in the 1990s, Biosphere 2 studied a closed system similar to what Mars colonists may need to create
Orbiting the planet,
above Viking’s bones,
Odyssey’s a switchboard
that seeks new landing zones.
Global Mars Surveyor
MAVEN and Mangalyaan
sniff at the Martian air,
Japan will gather samples
and bring them back from there.
in studying the rocks,
seeks life’s building blocks.
UAE will gather data
on the frigid dry climate.
China’s rover should be very good
Yup, that’s me at Biosphere 2
Sands of a planet solely occupied
Soon will carry boot-prints from
Far beyond horizons
where ancestors have roamed,
Mars One and SpaceX
want to claim Mars as a home.
By Kate Rauner
The list of missions to Mars – failed and successful – is long, but the list of planned missions is growing longer. Thanks to space.com for the update. You can visit Biosphere 2 in Arizona where environmental studies are ongoing.
Visit Mars yourself, in my science fiction series On Mars.
Who says Congress can’t get anything done? They’ve told NASA “you gotta go,” could be as soon as 2022. Jupiter’s gravitational flexing generates a lot of heat inside the moon – enough for a 150 km deep water ocean to exist under the ice crust.
What’s more, rusty colored stains on the ice around the cracks suggest that the water is heavy in salts and minerals. Chemistry plus energy plus time—all of which Europa has in the right mix—may be all that is necessary to cook up life…
[A lander’s] ultimate goal would be to peer directly into the calmer waters of the ocean and perhaps even go swimming.
Congress is a blunt instrument, so I hope their requirements don’t hurt the mission. NASA still has problems to solve. But I can’t wait to find out what’s swimming in Europa’s seas.
Thanks to time.com for the article and quote.
Yee ha 🙂 My latest science fiction novel’s available – second in the On Mars series started by Glory on Mars. The Artificial Intelligence has grown up a bit, but the settlers are in trouble.
It’s bad luck to be born on Mars.
Welcome to the second book of the On Mars series, a story of our near-future. Journey with Jake, born in the first Martian colony, as he seeks help from the only other humans on Mars. But Earthers are as dangerous as the hostile planet.
The colonists need resources – metals and minerals – to survive, but their prospecting efforts have failed. A second generation Mars-born, Jake’s lucky to avoid the sicknesses that plague the settlement, but refuses to father any children in the doomed colony. He joins a team to explore beyond the Tharsis Plain, but his first trip ends in near-disaster.
Half a planet away, new-comers from Earth start a second colony, but refuse all attempts at communication. Jake, with his friend Martha, plots a way to contact them and perhaps find help for his family and friends. He continues to prospect despite the risk on Mars’ hostile surface, and waits for the enigmatic Sino-African colony to respond. But greater dangers await if they do.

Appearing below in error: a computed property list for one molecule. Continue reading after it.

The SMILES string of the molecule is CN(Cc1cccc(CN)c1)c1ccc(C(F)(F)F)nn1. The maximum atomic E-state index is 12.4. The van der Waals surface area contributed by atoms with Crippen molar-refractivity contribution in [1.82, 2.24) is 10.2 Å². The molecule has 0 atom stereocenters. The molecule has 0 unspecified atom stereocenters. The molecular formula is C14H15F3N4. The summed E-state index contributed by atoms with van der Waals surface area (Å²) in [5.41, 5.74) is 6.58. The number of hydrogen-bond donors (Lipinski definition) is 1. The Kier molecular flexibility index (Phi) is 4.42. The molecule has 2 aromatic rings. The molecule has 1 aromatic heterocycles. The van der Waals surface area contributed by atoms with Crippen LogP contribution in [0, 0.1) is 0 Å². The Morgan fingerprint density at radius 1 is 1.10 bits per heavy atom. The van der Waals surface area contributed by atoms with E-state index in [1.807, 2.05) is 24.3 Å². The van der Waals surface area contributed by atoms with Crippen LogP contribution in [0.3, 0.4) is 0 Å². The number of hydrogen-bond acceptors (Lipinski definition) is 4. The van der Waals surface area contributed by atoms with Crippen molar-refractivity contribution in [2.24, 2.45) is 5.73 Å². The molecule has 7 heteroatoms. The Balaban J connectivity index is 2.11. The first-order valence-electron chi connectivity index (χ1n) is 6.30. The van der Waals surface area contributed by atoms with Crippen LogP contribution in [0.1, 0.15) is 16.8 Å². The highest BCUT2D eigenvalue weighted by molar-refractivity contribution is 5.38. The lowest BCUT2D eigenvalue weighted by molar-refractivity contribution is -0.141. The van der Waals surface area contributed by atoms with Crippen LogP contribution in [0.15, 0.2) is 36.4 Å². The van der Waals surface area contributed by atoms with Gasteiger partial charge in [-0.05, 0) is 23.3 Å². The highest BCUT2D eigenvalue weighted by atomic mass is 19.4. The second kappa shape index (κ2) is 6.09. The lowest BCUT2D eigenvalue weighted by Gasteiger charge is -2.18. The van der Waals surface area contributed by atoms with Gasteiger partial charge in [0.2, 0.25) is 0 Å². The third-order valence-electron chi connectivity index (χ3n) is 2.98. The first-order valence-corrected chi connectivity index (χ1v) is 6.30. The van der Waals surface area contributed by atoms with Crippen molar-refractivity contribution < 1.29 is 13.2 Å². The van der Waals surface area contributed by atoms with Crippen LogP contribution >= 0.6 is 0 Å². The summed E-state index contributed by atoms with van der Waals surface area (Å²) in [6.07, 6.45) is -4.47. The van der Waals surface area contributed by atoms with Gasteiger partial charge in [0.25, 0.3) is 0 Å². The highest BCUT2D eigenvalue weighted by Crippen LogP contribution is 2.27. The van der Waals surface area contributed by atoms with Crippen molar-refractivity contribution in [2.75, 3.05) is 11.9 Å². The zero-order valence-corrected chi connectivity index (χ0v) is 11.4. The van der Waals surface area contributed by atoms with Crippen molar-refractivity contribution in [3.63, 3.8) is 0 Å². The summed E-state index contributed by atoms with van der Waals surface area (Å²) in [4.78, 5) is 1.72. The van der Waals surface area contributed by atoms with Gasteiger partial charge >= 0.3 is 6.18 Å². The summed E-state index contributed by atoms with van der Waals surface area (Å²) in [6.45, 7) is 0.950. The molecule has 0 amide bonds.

Read this book to discover if humans can claim Mars as home.
Buzz Aldrin’s in the news again*, opening a new institute at Florida Tech to promote the settlement of Mars through research. I posted on his science fiction novel aimed at inspiring space travel once before. I thought it would be fun to look at it again.
Encounter with Tiber is a hard science fiction story for fans of space travel and colonization. It’s a long book with two related stories framed by a future historian’s voyage to the planet Tiber. The book loves technology and will interrupt the action to indulge, so you must concentrate on your reading – maybe it’s not the best beach book.
The First Story
One story starts with an alternative history of the end of the shuttle program and continues into the very near future with explorations of the Moon and Mars. Thick with detailed descriptions of technology, it includes Aldrin’s real-life proposals, like the Mars to Earth cycler spacecraft.
The Second Story
Another story tells of very-human aliens who came to Earth in the past, seeking a new home for their doomed race. Also full of scientific details, you’ll get a feel for what it’s like in space.
The politics of space appear in both stories – and “political pressure leads to poor decisions and tragedy.” Since Aldrin was a NASA astronaut (yes, he is that Buzz Aldrin, the second man to walk on the Moon), it makes me wonder what real-life events led him here. It’s not very encouraging for anyone who wants to land people on Mars. But politics exist in private companies too, so it’s not a problem unique to NASA.
Is This Book For You?
If you are not a hard science fiction/space fiction fan, you’ll find this book tedious. If you love the details a space insider can provide, you’ll be fascinated
*Note July 2018: Buzz Aldrin’s been in the news more recently becase of legal battles with his children over control of his properties. I feel sad for them all.